HSK 1 Vocabulary (Part 5)

We have past halfway of HSK 1 vocabulary. Keep up your good work! After this part, but one left. Before we move on to HSK 1 Vocabulary (Part 5), in case you still need the links for part 1 to part 4, 

HSK 1 vocabulary (Part 1)

HSK 1 vocabulary (Part 2)

HSK 1 vocabulary (Part 3)

HSK 1 vocabulary (Part 4)

In this HSK 1 Vocabulary (Part 5) infographic, we’ve included ~20 HSK 1 vocabulary, organized into 2 groups.

Group One: Adverb and Adjective Vocabulary

The first group is “adverbs” and “adjectives,” which include

不 bù no,

很 hěn quite/very,

太 tài too,

都 dōu all/both,

没 méi no,

大 dà big,

小 xiǎo small,

多 duō many/much,

少 shǎo few, little,

冷 lěng cold,

热 rè hot,

好 hǎo good,

漂亮 piàoliang beautiful and

高兴 gāoxìng happy.

 

Group Two: Measurement Words Vocabulary

The second group is the “measurement words,” which include

个 gè/ge one/a/ an,

岁 suì year (old),

块 kuài piece,

些 xiē some and

本 běn volume.

We also an incredible HSK 1 grammar course. There are 40 grammar points included (34 infographics and 34 videos in the course). Come visit our shop to find more detail.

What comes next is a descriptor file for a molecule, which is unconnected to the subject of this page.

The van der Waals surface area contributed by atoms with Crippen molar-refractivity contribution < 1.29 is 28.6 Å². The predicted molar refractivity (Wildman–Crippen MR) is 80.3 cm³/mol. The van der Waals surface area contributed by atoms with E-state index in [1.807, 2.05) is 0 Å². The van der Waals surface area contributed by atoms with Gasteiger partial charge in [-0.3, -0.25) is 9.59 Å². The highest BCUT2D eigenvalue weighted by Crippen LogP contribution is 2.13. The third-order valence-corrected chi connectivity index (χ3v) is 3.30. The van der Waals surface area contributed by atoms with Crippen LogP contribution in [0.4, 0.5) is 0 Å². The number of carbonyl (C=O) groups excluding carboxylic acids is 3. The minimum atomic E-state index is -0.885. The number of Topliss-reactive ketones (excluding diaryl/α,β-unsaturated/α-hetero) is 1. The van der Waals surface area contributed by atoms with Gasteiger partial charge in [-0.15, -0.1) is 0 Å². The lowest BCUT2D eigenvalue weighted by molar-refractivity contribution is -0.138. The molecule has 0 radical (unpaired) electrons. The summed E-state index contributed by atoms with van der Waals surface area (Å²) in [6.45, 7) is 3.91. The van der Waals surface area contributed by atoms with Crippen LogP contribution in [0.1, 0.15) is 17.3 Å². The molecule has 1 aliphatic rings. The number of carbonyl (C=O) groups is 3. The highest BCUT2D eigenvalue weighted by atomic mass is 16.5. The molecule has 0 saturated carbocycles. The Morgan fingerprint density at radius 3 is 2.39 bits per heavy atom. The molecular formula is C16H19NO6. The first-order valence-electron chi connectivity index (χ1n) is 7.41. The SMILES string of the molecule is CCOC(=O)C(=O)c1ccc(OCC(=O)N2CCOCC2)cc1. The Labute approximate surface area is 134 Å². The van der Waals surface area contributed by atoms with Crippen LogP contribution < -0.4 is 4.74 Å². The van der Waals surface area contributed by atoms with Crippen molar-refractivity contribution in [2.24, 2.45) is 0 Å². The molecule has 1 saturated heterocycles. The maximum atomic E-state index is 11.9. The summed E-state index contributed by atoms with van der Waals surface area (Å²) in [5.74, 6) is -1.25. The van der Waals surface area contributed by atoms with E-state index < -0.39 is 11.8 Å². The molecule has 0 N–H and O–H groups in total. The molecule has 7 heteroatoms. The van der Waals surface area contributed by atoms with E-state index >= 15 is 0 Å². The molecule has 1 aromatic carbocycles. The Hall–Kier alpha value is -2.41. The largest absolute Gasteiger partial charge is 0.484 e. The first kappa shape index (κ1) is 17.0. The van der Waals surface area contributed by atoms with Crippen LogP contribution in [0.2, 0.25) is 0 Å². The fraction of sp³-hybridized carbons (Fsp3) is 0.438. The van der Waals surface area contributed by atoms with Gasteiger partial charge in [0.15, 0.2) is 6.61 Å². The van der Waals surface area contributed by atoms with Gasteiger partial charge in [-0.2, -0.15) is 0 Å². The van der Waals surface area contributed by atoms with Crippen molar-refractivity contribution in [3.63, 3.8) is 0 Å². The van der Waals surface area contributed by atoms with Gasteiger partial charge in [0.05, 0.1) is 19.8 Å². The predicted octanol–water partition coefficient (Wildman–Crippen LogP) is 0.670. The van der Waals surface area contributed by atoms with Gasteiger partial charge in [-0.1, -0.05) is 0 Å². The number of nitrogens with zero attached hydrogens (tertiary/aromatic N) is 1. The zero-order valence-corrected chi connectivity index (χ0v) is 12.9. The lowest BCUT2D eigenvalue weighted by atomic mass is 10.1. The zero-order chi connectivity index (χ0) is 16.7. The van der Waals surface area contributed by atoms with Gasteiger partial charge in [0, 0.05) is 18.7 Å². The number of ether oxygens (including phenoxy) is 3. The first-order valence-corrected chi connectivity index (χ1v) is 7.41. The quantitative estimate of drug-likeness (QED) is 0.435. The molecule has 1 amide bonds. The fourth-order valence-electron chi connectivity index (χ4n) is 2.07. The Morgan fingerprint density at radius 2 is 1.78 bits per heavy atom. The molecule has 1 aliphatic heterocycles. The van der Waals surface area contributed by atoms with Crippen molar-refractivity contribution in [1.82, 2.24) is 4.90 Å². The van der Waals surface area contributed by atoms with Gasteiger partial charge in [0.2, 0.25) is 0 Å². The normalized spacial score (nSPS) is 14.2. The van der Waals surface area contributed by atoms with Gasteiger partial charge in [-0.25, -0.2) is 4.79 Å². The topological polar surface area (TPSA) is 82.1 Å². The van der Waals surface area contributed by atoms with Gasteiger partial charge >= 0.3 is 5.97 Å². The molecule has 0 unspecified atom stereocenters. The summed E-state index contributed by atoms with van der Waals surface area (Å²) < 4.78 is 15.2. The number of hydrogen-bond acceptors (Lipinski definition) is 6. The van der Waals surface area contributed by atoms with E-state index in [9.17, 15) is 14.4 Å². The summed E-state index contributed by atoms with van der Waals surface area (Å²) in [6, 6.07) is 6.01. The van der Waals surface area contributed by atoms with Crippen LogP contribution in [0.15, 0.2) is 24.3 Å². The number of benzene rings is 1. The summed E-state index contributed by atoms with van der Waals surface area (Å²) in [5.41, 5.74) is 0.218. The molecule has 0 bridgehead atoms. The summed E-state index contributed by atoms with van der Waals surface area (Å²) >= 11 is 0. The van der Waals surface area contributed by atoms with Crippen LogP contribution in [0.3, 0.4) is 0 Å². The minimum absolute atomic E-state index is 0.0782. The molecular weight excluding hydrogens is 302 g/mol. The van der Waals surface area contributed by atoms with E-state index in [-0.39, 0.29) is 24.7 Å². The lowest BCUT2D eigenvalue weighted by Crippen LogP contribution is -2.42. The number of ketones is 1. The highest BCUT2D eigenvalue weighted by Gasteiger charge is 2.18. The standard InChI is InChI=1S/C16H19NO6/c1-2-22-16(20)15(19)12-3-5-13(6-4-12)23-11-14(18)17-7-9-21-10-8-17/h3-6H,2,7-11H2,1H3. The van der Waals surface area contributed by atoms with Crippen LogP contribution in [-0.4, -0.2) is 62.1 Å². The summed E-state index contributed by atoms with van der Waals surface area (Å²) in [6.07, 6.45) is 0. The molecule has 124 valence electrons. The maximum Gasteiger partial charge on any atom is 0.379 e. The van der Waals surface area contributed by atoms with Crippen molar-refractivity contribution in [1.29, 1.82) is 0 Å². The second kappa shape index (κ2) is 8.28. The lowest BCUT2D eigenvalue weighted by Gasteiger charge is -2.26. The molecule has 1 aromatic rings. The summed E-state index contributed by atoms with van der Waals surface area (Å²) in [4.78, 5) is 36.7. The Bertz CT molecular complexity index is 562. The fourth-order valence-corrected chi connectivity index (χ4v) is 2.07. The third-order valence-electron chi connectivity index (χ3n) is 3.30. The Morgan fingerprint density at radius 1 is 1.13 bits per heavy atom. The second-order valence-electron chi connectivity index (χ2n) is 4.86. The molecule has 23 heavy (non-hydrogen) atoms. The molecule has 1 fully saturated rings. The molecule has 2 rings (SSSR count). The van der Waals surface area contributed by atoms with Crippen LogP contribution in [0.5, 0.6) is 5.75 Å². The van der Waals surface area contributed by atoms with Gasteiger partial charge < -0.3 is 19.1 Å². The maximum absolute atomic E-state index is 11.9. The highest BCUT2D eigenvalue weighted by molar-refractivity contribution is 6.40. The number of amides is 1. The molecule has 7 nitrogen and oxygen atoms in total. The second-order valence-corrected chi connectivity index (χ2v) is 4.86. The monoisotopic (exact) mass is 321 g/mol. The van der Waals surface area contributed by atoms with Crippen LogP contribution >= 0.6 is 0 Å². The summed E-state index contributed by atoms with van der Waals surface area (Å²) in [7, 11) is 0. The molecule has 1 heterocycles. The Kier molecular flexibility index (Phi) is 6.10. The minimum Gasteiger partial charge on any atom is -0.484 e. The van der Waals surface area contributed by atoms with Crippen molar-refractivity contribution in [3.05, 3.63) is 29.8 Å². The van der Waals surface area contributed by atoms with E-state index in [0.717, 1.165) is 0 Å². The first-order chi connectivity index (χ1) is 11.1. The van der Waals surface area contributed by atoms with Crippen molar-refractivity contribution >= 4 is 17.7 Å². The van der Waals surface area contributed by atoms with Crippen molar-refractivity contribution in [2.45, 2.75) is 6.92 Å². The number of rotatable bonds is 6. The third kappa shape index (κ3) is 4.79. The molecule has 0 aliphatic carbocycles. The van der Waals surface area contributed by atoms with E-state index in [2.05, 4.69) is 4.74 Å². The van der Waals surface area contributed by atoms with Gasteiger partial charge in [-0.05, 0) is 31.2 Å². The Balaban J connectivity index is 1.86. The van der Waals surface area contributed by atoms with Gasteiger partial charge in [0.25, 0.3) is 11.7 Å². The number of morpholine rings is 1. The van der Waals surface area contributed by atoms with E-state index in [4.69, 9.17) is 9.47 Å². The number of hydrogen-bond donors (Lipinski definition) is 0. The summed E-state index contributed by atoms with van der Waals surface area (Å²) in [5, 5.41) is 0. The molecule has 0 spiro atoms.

hsk 1 grammar infographics producthsk 1 grammar video course

 

HSK 1 Vocabulary Part 5 InfographicHSK 1 Vocabulary Part 5 Infographic

HSK 1 Grammar Videos

As we mentioned earlier, we made a HSK 1 grammar course. If you would like to know more about how we teach grammar, here are some videos for you!

If you enjoyed the video and would like to gain access to the entire library at full resolution for the project, there are 40 grammar points included (34 infographics and 34 videos in the course). Come visit our shop to find more detail.

 

HSK 1 Infographic Series

Part 1

Part 2

Part 3

Part 4

Part 5

Part 6

HSK 1 Vocabulary Quiz Series

Part 1

Part 2

Part 3

Part 4

Part 5

Part 6 

 

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3 Comments

    1. Hi Carol,
      diǎnr: its pronunciation is “diǎn ér” and says them together a bit faster.
      yì diǎnr: its pronunciation is “yì diǎn ér” and same as the one above, says “diǎn ér” together and faster so it will sound like “dianr”.
      You don’t have to say “er” tho. Actually, the people in Taiwan don’t really say “er” sound in those situations. They just simply say “diǎn” and “yì diǎn.”

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